3) It is not true that teaching children about God has to make them close-minded and irrationally prejudiced. It might if the parents are insecure and have their own faith built on sand. But if parents see compelling reasons for being a Christian, they will impart these to their children as well. Nobody accuses a parent of prejudicing a child's cosmology because he tells the child the world is round, and the little stars at night are bigger than the earth, and the sun really stands still while the earth turns. Why? Because we know these things are so and can give evidence to a child eventually that will support this truth. And so it is with those who are persuaded for good reasons that the Christian faith is true.
4) And, fourth, it is simply unloving and cruel not to give a child what he needs most. Since we believe that only by following Christ in the obedience of faith can a child be saved for eternity, escape the torments of hell, and enjoy the delights of heaven, it is unloving and cruel not to teach him the way. When I look at my three sons in love, I say, "O Christ, let me not be delinquent in bringing them with me to glory."
What If I Don't Know Enough?
A second objection some parents may raise is: I don't know enough about the Bible and about doctrine to teach my children and to answer their hard questions. There are two reasons why this should not stop you. First, it is never too late to begin to study and grow in your grasp of Bible truth. You may be a better teacher than a veteran because you are learning it fresh yourself. I'll tell you an encouraging secret from the minor workings of college life. Most college students don't realize that when they take a course from a teacher who is teaching it for the first time, he often knows very little more than they do and is staying just a step ahead. He has two advantages: he knows what's coming and can plan a day ahead, and he has a little more experience in how to solve problems. If that's your situation in relation to your children and the Bible, then do like the college teacher: just stay a day ahead. Remember the God-given duty of parents to teach their children is far greater than the duty of a college teacher to teach his students.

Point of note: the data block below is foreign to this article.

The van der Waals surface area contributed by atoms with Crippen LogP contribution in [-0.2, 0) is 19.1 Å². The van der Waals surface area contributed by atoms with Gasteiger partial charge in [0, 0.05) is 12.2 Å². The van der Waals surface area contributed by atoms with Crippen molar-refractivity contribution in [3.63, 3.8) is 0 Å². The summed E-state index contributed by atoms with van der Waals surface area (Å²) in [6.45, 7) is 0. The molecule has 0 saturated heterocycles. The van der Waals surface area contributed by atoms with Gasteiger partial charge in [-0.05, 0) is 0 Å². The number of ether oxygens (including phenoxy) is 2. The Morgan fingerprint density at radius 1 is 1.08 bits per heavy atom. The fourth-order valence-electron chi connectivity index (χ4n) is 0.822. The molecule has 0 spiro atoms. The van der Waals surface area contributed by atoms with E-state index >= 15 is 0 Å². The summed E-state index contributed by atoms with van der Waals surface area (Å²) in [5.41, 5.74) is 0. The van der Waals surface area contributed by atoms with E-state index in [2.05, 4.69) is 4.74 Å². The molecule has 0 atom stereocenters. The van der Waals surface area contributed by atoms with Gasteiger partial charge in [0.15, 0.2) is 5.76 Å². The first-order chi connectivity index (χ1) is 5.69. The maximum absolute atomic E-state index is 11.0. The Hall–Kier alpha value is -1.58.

The second reason your sense of inadequacy should not stop you is that some tremendously valuable things can be taught when you don't know the answer to a child's hard question. I can think of two. You can teach your child humility. If you are secure enough in God to show your ignorance rather than bluff and be a hypocrite, your child learns the beauty of humility. Second, you can teach your child to take some initiative of his own in solving problems. If you are reading 1 Samuel (like we are now) and you don't know what Ebenezer means in 7:12, you can say, "Let's stop at the church library and look it up in the Bible dictionary," and so teach your child how to use the library and communicate your own seriousness about answering his questions. Don't let a sense of ignorance and inadequacy stop you. God wants you to grow, and he will help you do what is right.
What If My Children Won't Behave?